By Martha Kearney
Presenter, BBC Radio 4's The World at One
I awoke early on Monday morning in a tent in the Suffolk countryside at the Latitude Festival (not exactly the full Glastonbury experience as it had a bed) with sounds of gentle snoring emerging from tents all around us.
Latitude aims for a more relaxing atmosphere than most festivals
The night before we'd seen Arcade Fire where in the crowd, not quite in the mosh pit, I noticed a familiar face looming above the crowd.
Good Lord, it was the Chief Whip Geoff Hoon and before you ask, he didn't have a spliff in his hand.
I did feel for the younger people at the festival though. Could this really be a cool event if it were attended by Cabinet ministers and Radio Four news presenters, come to that?
This is a lesson which could be applied to the revelations that at least eight members of the Cabinet smoked dope at university.
What could be more off putting to a teenager than the idea that the straightest of politicians had partaken?
We discussed the issue on the programme on Thursday to the irritation of some listeners who felt that past drug use was totally irrelevant to public life.
We did ask that question - whether drugs mattered any more and certainly Michael Simmonds of Populus and the Conservative MP Tim Yeo agreed they didn't, provided that the use was in the past; interestingly though Neil McKeganey, Professor of Drug Misuse Research at the University of Glasgow said that the politicians' admissions gave an "unfortunate impression".
Several Cabinet ministers, including the home secretary, said they have smoked cannabis
So was this affair driven by a political strategy? Gordon Brown's decision to have a review on the reclassification of cannabis came in answer to that time-honoured part of Parliamentary procedure - The Planted Question in PMQs (was it a cannabis sativa plant, I wonder?)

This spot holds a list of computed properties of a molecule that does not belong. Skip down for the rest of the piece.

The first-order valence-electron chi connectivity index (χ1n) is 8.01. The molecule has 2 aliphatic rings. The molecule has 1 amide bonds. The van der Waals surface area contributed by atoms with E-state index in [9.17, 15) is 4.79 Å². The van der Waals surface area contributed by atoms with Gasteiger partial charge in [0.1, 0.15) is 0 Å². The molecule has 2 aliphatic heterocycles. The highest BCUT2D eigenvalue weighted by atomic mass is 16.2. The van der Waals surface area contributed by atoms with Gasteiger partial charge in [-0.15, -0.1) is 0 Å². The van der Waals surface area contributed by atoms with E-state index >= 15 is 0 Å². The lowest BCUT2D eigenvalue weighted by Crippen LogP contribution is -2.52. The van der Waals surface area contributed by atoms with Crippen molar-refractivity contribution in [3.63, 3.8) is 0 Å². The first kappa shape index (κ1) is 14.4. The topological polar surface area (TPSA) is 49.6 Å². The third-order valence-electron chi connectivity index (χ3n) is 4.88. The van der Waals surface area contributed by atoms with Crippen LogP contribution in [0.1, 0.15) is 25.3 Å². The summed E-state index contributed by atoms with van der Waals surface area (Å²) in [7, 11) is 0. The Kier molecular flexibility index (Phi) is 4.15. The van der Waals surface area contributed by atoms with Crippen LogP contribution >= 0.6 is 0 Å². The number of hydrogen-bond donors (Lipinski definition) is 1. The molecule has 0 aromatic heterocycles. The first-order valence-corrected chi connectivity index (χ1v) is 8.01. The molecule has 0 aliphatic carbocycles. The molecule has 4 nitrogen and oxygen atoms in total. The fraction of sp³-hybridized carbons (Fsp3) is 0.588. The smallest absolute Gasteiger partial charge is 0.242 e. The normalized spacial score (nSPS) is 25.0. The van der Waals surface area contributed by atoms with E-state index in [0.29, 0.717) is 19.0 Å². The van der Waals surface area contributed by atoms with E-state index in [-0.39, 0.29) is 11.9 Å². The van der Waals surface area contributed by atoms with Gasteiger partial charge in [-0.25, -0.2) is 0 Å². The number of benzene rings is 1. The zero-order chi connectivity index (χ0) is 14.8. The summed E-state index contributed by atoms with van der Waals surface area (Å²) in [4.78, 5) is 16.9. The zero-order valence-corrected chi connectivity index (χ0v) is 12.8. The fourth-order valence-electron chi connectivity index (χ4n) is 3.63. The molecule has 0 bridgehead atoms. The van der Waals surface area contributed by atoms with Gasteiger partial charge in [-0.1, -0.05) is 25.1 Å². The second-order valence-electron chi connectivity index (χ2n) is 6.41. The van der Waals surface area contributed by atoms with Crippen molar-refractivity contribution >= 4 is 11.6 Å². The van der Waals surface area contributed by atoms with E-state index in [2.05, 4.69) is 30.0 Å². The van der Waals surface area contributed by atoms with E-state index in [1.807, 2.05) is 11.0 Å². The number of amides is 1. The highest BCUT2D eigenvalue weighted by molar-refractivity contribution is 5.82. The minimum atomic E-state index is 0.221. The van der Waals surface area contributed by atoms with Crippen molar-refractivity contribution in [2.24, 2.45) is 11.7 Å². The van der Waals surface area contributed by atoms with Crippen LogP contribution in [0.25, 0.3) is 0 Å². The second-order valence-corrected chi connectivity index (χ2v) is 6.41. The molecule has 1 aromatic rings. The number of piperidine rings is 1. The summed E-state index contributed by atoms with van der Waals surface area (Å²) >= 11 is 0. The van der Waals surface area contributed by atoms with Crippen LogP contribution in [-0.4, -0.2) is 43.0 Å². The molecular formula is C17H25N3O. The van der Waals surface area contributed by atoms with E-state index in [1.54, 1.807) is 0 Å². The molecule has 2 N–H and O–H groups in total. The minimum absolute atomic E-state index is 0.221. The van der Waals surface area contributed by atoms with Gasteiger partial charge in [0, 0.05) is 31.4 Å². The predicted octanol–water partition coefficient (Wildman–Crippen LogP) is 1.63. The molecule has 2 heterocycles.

Perhaps when the prime minister comes to have a written constitution, The Planted Question will have due prominence.
Many Conservatives believe that Gordon Brown deliberately resurrected the drugs issue in order to embarrass David Cameron who has come under repeated questioning about his own past.
Tim Yeo told us on WATO [the World at One] that he suspected a low motive as the Brown government was political in all it did.
I am not sure that even the shrewd long term strategist Gordon Brown would have anticipated quite so many of his colleagues emerging from the long grass.
Overall this has been a good week for Gordon Brown despite another faltering performance at Prime Minister's Questions.
The lack of charges in the cash-for-honours affair will make it easier for him to draw a line on what he regards as the "sleaze factor" of the Blair years.
The two by-election wins for Labour in Ealing Southall and Sedgefield - even with cut majorities - reinforce the idea of a Brown bounce.
So with all this talk of manifestos being written and campaigns being plotted is the Labour leader seriously thinking about a snap election in the autumn?
A Cabinet minister who knows his mind gave me a very good indication that there won't be one, adding that the mood at the moment was "quite unreal". No, he wasn't stoned.